More on the asymmetry that rules India’s business insolvency process

Since October last year, Scroll has been (intermittently) reporting on how India’s insolvency proceedings are coming along. Cumulatively, these reports flag a couple of peculiar patterns.

A lot of companies are up for sale — In a country with 7500 companies with a topline over Rs 250 crore, 2511 companies are slated for insolvency proceedings. There are very few buyers. Ergo, companies are changing hands at very low rates, creating in effect a giant fire-sale of Indian companies. This asymmetry between buyers and sellers is interesting. Even as most debt-saddled companies find themselves in insolvency courts, others (a very small set) continue on an acquisition spree.

An example here is Adani Enterprises. One of the most debt-saddled companies in the country, it continues to acquire companies and announce new projects with gusto. One answer why lies in today’s report.

Do please take a look.

Will India’s recent coal block auctions actually burden banks and skew the fuel market?

The first part of Scroll’s analysis of the coal block auctions took a close look at the auctions for the steel, cement and aluminium sectors. It found an extremely wide divergence in the winning bids. Some blocks went for twice the notified price of coal, or the price at which the bulk of India’s coal is sold, while others fetched a quarter of it. A similar divergence is also visible in the auctions of coal blocks for the power sector. Here, the concern is over the viability of the some of the bids. In a report published on March 16, which analysed the second round of auctions for the power sector, stock brokerage firm HDFC Securities said, “We believe there is a high probability of end use plants becoming unviable, even after factoring in merchant sales.”

the second part of our two-part story on the ongoing coalblock auctions. See previous post.

Are the coal block auctions as successful as the Modi government claims?

At a gathering in Paris last month, drawing attention to the coal block auctions that have taken place under his government, Prime Minister Narendra Modi boasted, “Twenty coal blocks out of 204 have been auctioned so far and we got more than Rs. 2 lakh crore from them.” The factual error in the statement – 31 blocks, not 20, have been auctioned in two rounds – might be the least of the problems with the government’s triumphal sentiment.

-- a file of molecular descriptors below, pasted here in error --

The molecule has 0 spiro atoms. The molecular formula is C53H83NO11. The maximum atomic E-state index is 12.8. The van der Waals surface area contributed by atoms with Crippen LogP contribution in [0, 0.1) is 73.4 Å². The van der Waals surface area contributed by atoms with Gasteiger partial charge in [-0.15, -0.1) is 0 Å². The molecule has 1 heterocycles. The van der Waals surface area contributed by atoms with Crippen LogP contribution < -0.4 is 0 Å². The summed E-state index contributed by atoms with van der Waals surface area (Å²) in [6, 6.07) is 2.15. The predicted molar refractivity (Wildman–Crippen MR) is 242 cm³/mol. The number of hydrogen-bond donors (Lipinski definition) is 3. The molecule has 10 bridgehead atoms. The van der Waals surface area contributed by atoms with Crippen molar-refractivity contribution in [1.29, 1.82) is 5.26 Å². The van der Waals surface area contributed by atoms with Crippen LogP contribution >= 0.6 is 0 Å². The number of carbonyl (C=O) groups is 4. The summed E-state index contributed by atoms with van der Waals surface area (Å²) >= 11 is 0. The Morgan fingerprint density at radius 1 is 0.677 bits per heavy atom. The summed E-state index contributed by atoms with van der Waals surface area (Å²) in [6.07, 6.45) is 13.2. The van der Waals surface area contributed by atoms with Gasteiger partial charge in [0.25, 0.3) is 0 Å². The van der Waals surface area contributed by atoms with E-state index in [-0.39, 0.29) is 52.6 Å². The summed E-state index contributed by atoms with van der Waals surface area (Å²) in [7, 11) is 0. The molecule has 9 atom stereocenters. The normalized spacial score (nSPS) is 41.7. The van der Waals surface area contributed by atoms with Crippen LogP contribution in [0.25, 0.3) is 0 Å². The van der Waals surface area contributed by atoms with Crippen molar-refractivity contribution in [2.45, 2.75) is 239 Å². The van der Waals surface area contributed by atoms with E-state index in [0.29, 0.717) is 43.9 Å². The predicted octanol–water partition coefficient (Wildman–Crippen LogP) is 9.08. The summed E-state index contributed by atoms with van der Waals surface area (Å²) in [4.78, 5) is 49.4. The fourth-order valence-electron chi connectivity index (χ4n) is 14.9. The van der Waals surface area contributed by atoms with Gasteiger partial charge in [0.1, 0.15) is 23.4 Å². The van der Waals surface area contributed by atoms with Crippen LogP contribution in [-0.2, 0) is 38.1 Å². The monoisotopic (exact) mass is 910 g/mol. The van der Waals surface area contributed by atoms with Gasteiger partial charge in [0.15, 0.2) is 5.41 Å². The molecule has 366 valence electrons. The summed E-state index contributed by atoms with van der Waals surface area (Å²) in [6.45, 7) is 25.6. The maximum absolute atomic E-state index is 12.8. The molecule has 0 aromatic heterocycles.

To start with, as a report in Business Standard explains, the Rs 200,000 crore is not a one-time payment flowing into government coffers, but revenues that are likely to accrue over the lifetime of the mines. These revenues include royalties that states would have earned regardless of whether the mines had been allotted or auctioned.

While auctions are an improvement over the discretionary allotments of the past, and the government has shown swiftness in moving ahead with them, what isn’t well understood is that the design of the auctions has a significant impact on their transparency and outcomes. Competitive auctions are meant to provide a market-based mechanism to discover the value of a resource. But poor design could impede price discovery.

As the government prepares for a third round of auctions, Scroll in a two-part series, takes a closer look at the first two rounds. Our analysis raises worrying questions about both the design of the auctions and their outcomes.

Ambiguous drafting continues to dog the NDA’s coalblock auction plans

an iffy clause in India’s new coal bill

the coal bill was passed by the lok sabha yesterday. it now goes to the rajya sabha. the auctions will start soon. and i am waiting to see how fair the auctions are. and whether oligarchs again manage to corner the damn blocks.

india’s coal boom and attendant air quality fears…